In four years Washington had learned much from war. He found it necessary to discipline himself before he could handle men. He had learned that the interminable boredom of drill, arguing about supplies, and begging for transportation was ill rewarded by the music of whistling bullets; that war was simply hard, beastly work. The sufferings of the border people, the bloody shambles on the Monongahela, the frozen evidence of torture on the road to Fort Duquesne cured his youthful appetite for glory, completely. When Washington again drew his sword, in 1775, it was with great reluctance, and only because he believed, like Cato (II, v, 85), that:
The hand of fate is over us, and Heaven
Exacts severity from all our thoughts.
It is not now a time to talk of aught
But chains, or conquest; liberty, or death.
From one woman he learned perhaps as much as from war. Sally Cary, his fair tutor in Stocism and the love of his youth, was eighteen and married to his friend and neighbor George William Fairfax, when, at sixteen, he first met her. Beautiful, intelligent, and of gentle birth, Mrs. Fairfax took a more than sisterly interest in the callow young surveyor; and as near neighbors they saw much of each other. Cryptic jottings in his diary for 1748 show that he was already far gone in love. His pathetic letter to her from Fort Cumberland in 1755, begging for a reply to “make me happier than the day is long,” strikes a human note in the midst of his businesslike military correspondence. No letters from her to him have been preserved, but from the tone of his replies I gather that Sally was somewhat more of a tease than befitted Cato’s daughter. Whatever her sentiments may have been toward him, Washington’s letters leave no doubt that he was passionately in love with her; yet gentlemanly standards were then such that while her husband lived she could never be Washington’s wife, much less his mistress. What anguish he must have suffered, any young man can imagine. It was a situation that schooled the young soldier-lover in manners, moderation, and restraint – a test cast of his Stoical philosophy. His solution was notable for its common sense: when on a hurried visit to Williamsburg in the spring of 1758, to procure clothes for his ragged soldiers, he met, wooed, and won a housewifely little widow of twenty-seven named Martha Custis. She wanted a manager for her property and a stepfather for her children; he needed a housekeeper for Mount Vernon. It was mariage de convenance that developed into a marriage of affection. But Martha well knew that she was not George’s first or greatest love, nor was he hers.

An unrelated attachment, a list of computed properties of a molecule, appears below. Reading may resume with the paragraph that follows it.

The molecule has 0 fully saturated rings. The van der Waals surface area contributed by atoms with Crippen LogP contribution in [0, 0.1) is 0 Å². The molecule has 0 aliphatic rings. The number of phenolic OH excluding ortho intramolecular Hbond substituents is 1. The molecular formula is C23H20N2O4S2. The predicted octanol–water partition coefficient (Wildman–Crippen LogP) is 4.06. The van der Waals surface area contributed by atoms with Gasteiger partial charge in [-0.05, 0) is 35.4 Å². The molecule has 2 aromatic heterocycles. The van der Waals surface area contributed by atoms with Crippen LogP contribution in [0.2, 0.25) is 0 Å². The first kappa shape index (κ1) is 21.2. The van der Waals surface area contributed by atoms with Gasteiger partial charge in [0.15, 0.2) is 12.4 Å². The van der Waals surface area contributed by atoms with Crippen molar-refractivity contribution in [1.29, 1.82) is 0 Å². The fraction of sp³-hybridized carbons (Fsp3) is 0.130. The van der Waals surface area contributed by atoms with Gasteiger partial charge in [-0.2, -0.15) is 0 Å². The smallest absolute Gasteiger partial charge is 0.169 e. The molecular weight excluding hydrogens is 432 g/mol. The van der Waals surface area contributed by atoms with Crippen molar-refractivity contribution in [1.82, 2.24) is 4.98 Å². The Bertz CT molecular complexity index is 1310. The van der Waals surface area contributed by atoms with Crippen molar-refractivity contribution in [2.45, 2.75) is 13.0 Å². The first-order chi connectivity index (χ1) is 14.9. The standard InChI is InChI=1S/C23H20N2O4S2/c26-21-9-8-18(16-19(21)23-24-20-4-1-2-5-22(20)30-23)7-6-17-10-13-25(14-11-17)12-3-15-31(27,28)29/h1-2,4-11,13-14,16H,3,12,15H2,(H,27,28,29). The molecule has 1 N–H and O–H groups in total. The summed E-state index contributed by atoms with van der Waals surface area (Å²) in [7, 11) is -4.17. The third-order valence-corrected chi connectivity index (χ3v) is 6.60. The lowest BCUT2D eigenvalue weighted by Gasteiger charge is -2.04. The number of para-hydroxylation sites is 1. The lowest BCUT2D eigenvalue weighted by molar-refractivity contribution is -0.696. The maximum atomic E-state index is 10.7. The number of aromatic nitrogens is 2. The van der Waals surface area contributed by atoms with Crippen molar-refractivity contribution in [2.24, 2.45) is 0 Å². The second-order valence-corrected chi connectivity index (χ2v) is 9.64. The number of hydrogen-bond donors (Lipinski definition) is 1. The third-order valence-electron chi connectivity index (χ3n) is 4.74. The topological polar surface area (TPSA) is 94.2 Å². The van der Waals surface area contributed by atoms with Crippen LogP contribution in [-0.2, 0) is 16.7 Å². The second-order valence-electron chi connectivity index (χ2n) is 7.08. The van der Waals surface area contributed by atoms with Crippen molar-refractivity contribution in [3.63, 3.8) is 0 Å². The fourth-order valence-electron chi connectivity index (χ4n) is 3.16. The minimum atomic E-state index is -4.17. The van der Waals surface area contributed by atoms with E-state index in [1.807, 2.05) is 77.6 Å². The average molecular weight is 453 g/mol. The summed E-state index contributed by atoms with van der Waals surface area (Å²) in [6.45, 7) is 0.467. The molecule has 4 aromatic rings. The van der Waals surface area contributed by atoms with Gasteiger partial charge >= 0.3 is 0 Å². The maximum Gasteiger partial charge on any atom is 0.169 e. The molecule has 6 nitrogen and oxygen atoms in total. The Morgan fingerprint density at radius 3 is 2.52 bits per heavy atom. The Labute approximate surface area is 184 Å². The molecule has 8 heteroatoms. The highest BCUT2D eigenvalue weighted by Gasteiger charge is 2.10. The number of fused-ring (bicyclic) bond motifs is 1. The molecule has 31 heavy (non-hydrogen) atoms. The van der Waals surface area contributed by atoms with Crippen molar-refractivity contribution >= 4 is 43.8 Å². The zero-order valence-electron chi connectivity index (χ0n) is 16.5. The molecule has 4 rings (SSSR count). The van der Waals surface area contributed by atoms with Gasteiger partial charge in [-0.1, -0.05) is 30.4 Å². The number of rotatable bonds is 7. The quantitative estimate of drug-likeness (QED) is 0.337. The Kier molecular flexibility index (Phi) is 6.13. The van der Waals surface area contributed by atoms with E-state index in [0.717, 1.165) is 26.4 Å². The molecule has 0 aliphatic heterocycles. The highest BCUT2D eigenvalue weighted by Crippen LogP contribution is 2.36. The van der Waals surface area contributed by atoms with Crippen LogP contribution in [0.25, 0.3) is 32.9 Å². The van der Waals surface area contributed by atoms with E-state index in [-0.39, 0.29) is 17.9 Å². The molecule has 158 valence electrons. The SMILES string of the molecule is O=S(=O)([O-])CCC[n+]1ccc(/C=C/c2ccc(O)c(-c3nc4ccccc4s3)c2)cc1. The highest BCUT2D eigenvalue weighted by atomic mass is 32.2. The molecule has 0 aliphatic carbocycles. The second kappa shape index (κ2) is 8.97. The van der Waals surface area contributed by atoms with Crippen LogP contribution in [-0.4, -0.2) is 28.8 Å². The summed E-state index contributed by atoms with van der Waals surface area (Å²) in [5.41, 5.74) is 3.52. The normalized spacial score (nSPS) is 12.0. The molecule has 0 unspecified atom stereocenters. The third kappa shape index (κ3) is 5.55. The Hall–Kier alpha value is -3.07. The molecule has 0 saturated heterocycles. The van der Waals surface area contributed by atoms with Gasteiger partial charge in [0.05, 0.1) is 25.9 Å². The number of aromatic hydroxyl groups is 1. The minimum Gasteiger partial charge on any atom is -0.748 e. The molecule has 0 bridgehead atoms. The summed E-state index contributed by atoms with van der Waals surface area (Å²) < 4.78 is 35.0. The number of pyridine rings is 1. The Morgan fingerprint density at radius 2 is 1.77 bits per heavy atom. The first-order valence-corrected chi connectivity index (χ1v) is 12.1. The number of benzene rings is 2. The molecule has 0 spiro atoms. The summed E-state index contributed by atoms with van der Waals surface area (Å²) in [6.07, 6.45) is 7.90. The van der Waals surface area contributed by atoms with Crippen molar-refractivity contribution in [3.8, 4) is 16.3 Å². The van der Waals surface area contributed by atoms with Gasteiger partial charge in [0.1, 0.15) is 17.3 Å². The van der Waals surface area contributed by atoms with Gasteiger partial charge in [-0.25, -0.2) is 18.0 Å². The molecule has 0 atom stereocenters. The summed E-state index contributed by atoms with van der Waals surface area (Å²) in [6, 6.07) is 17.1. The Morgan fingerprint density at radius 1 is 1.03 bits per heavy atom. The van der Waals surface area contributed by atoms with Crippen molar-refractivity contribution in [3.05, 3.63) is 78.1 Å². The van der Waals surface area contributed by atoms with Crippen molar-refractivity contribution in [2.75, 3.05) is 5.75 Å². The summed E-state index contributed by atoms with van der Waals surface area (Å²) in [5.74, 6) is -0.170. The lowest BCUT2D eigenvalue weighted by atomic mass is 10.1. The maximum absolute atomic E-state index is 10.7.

Thirty years later, when Mrs. Fairfax was a poor and childless widow in London, crushing the memories of a Virginia springtime in her heart, there came a letter from Washington. The first Citizen of the World writes that the crowded events of the more than a quarter-century since they parted have not “been able to eradicate from my mind the recollection of those happy moments, the happiest in my life, which I have enjoyed in your company.” Martha Washington enclosed a letter under the same cover, in order to show that she, too, understood.
Let us neither distort nor exaggerate this relation, the most beautiful thing in Washington’s life. Washington saw no visions of Sally Fairfax in the battle smoke. He did not regard himself as her knightly champion, or any such romantic nonsense; Walter Scott had not yet revived the age of chivalry. Women occupied a small part in Washington’s thoughts, as in those of most men of action. No more than Cato did he indulge in worry or bitter thoughts about his ill fortune in love. Suppose, however, Washington had turned out a failure or shown some fault of character at a critical moment, instead of superbly meeting every test. Every yapping biographer of the last decade would have blamed the three members of this blameless triangle. Since he turned out otherwise, we can hardly fail to credit both women with an important share in the formation of Washington’s character. And who will deny that Washington attained his nearly perfect balance and serenity, not through self-indulgence but through restraint?